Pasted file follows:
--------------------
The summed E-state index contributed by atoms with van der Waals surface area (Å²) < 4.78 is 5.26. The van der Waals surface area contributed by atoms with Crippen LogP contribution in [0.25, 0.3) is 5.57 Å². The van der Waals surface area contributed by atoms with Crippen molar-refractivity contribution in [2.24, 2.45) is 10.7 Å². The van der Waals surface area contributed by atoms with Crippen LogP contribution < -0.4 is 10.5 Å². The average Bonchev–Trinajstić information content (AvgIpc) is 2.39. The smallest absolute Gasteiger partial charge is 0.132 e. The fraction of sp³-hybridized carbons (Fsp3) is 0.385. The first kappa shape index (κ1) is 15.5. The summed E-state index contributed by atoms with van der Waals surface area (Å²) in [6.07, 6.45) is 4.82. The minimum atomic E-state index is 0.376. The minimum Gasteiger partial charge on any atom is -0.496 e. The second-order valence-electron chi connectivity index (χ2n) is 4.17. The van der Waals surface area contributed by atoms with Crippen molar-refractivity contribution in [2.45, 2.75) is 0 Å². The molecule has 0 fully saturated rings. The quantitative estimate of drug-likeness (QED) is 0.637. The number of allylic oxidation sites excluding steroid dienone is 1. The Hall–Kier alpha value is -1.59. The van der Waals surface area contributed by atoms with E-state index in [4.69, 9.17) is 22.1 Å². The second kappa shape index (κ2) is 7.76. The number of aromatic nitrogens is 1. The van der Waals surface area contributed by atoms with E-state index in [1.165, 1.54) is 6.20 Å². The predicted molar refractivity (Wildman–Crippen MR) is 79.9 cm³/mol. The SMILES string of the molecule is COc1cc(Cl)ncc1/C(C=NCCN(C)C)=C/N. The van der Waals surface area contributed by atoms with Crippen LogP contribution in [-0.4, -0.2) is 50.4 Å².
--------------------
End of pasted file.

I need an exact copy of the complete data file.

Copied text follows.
The summed E-state index contributed by atoms with van der Waals surface area (Å²) < 4.78 is 5.26. The van der Waals surface area contributed by atoms with Crippen LogP contribution in [0.25, 0.3) is 5.57 Å². The van der Waals surface area contributed by atoms with Crippen molar-refractivity contribution in [2.24, 2.45) is 10.7 Å². The van der Waals surface area contributed by atoms with Crippen LogP contribution < -0.4 is 10.5 Å². The average Bonchev–Trinajstić information content (AvgIpc) is 2.39. The smallest absolute Gasteiger partial charge is 0.132 e. The fraction of sp³-hybridized carbons (Fsp3) is 0.385. The first kappa shape index (κ1) is 15.5. The summed E-state index contributed by atoms with van der Waals surface area (Å²) in [6.07, 6.45) is 4.82. The minimum atomic E-state index is 0.376. The minimum Gasteiger partial charge on any atom is -0.496 e. The second-order valence-electron chi connectivity index (χ2n) is 4.17. The van der Waals surface area contributed by atoms with Crippen molar-refractivity contribution in [2.45, 2.75) is 0 Å². The molecule has 0 fully saturated rings. The quantitative estimate of drug-likeness (QED) is 0.637. The number of allylic oxidation sites excluding steroid dienone is 1. The Hall–Kier alpha value is -1.59. The van der Waals surface area contributed by atoms with E-state index in [4.69, 9.17) is 22.1 Å². The second kappa shape index (κ2) is 7.76. The number of aromatic nitrogens is 1. The van der Waals surface area contributed by atoms with E-state index in [1.165, 1.54) is 6.20 Å². The predicted molar refractivity (Wildman–Crippen MR) is 79.9 cm³/mol. The SMILES string of the molecule is COc1cc(Cl)ncc1/C(C=NCCN(C)C)=C/N. The van der Waals surface area contributed by atoms with Crippen LogP contribution in [-0.4, -0.2) is 50.4 Å².